One of Dr Spencer’s colleagues is Canadian GP Tim Jagatic who is on the ground in Kailahun, Sierra Leone, also affected by the outbreak. He said: ‘Because we’re wearing personal protective equipment, it limits the amount of time that we spend inside the isolation unit. ‘We would like to keep a visit between 45 minutes and one hour, but now, we’re stretching it to almost two hours. We put ourselves through a very strong physiological stress when we’re using personal protection gear. ‘We sweat, we’re losing water; we’re getting hotter and it wreaks havoc on the body. Our own endurance starts to wear down.’ Doctors Without Borders has established strict rules about treating Ebola and encourages doctors to treat patients using oral medication and not needles. They are given a ‘buddy’ to watch out for symptoms and when they return to their home countries, staff have to remain within a short driving distance of a hospital in case they later discover they are exposed. Dr Spencer said that the 10-bed isolation unit she worked at in Foya became crammed with 22 patients within days of her arrival, with many lying on mattresses on the floor.She said: ‘One day four children, all aged around three and four, were brought to us from another health facility, sick with fever. ‘They were from two different families but lived in the same house, where two adult family members had died of the disease. ‘The children arrived in the ambulance accompanied by a mother and an aunt, but the mother refused to let them out. She didn’t believe the children had Ebola, or that their family members had died from it – she was convinced they had been poisoned by something. ‘It took us over an hour to persuade her to even leave the ambulance.’ Dr Spencer added that funerals were among the times that an Ebola victim is the most contagious, even though they disinfect the bodies. During the ceremony it is customary in Liberia to touch the body as you pay your respects. She said: ‘At traditional funerals, it’s common for the body to be displayed and for all of the mourners to touch it as they say their final goodbyes. If someone has died from Ebola, the level of virus in their body is extremely high.’ Dr Jagatic also explained the climate of fear gripping villages and the stigma the virus brought with it. He said that when doctors entered villages in their protective ‘spacesuits’ and began spraying disinfectant they would be accused of spreading Ebola rather than fighting it. He added: ‘There was a group of seven people dropped off at our hospital yesterday, because they were believed to have been in contact with somebody who had Ebola. ‘They were shunned. Rocks were being thrown in their direction. When our ambulance showed up to deal with the dead body, the leader of that community forced our ambulance to take those people. ‘Two of them ended up being feverish, so we kept them in our ward for suspected cases. But we had to have a long discussion with community leaders.’ According to the World Health Organization, Ebola is transmitted by direct contact with bodily fluids or by touching anything that has had them on it. It is often spread through family and friends because they come into close contact with victims as they care for them. The incubation period is two to 21 days and after that it can kill within days due to internal bleeding. There is no known cure.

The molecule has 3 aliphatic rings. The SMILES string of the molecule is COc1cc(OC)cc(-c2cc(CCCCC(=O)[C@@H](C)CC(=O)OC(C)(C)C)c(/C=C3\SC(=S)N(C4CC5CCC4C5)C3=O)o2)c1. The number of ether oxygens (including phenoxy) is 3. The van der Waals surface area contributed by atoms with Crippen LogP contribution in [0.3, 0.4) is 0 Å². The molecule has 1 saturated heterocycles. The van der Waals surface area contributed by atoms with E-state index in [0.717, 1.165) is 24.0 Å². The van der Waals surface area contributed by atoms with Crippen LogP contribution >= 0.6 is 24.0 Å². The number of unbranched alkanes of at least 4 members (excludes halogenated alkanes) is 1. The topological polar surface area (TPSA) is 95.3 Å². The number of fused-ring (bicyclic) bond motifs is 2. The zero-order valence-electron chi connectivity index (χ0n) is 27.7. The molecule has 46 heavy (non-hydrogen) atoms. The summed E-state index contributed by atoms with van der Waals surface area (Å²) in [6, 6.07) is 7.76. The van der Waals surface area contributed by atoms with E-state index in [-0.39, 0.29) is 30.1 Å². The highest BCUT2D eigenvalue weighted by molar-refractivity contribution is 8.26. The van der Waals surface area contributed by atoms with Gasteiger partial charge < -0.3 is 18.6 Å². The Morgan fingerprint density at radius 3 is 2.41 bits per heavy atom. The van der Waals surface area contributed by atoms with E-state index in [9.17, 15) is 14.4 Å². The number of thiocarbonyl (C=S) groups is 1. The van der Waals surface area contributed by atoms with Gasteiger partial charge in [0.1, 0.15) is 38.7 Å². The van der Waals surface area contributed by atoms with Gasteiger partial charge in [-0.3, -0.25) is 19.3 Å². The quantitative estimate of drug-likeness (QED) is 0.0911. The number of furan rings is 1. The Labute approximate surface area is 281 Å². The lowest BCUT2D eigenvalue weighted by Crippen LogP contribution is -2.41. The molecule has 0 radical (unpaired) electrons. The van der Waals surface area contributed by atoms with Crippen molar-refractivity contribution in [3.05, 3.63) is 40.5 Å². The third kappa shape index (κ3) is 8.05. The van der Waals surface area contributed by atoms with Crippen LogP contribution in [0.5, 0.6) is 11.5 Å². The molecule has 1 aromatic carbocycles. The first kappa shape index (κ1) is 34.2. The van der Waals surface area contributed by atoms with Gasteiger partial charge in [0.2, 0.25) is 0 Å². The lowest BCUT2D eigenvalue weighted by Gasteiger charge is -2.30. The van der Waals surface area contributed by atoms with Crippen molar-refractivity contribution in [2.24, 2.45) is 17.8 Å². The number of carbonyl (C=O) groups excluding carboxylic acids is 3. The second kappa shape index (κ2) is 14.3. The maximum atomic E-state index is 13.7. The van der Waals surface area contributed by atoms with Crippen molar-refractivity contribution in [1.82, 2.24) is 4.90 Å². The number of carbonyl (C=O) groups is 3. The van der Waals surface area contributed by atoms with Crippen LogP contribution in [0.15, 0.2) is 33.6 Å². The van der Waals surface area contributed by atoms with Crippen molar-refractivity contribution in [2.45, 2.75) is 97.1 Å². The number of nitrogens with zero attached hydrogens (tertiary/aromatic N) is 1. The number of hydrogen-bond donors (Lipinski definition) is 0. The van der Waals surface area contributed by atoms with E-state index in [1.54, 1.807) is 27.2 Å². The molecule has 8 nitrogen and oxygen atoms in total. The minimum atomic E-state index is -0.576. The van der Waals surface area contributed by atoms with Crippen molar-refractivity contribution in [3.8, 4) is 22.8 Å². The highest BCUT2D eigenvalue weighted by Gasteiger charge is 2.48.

Grim: Dr Brantly helps carry the body of an Ebola victim. Once the patient dies their bodies have to be disinfected as they become highly infectious and in Liberia it is tradition to touch the dead at funerals Dr Brantly had been treating victims when he showed symptoms whilst Mrs Writebol was helping to disinfect workers as they left the Ebola unit in the hospital on the outskirts of the Liberian capital, Monrovia. They are currently being treated in isolation in the same hospital where they were working, which is run by the US-based Christian charity Samaritan’s Purse and SIM Liberia. Pictures made public by Samaritan’s Purse show Dr Brantly wearing a white full body suit and goggles in the chapel of the hospital where he works. Others show him wearing the same protective clothing whilst bending down on a ward to treat a patient who is lying on a bed. Dr Brantly’s wrists can be seen tightly bandaged to stop any air from getting in.
Other photos show that crude signs have been erected around the isolation unit made of white sheets with the words: ‘Stay Away!’ written on them. Currently it is in a converted chapel and workers for the charity posted on Facebook the rudimentary buckets, spray machines, latrines and bedding they have to work with. Friends said Dr Brantly is ‘terrified’ that the disease will get more severe but has told friends that he will have ‘no regrets’ if he dies as he is putting his trust in God. His wife Amber and their two children had left Liberia several days before he began exhibiting symptoms.
‘At traditional funerals, it’s common for the body to be displayed and for all of the mourners to touch… If someone has died from Ebola, the level of virus in their body is extremely high’
– Dr Hannah Spencer
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Read more: http://www.dailymail.co.uk/news/article-2710285/Ebola-test-feverish-man-flew-Britain-West-Africa-doctors-red-alert-deadly-virus.html#ixzz38y70KUUi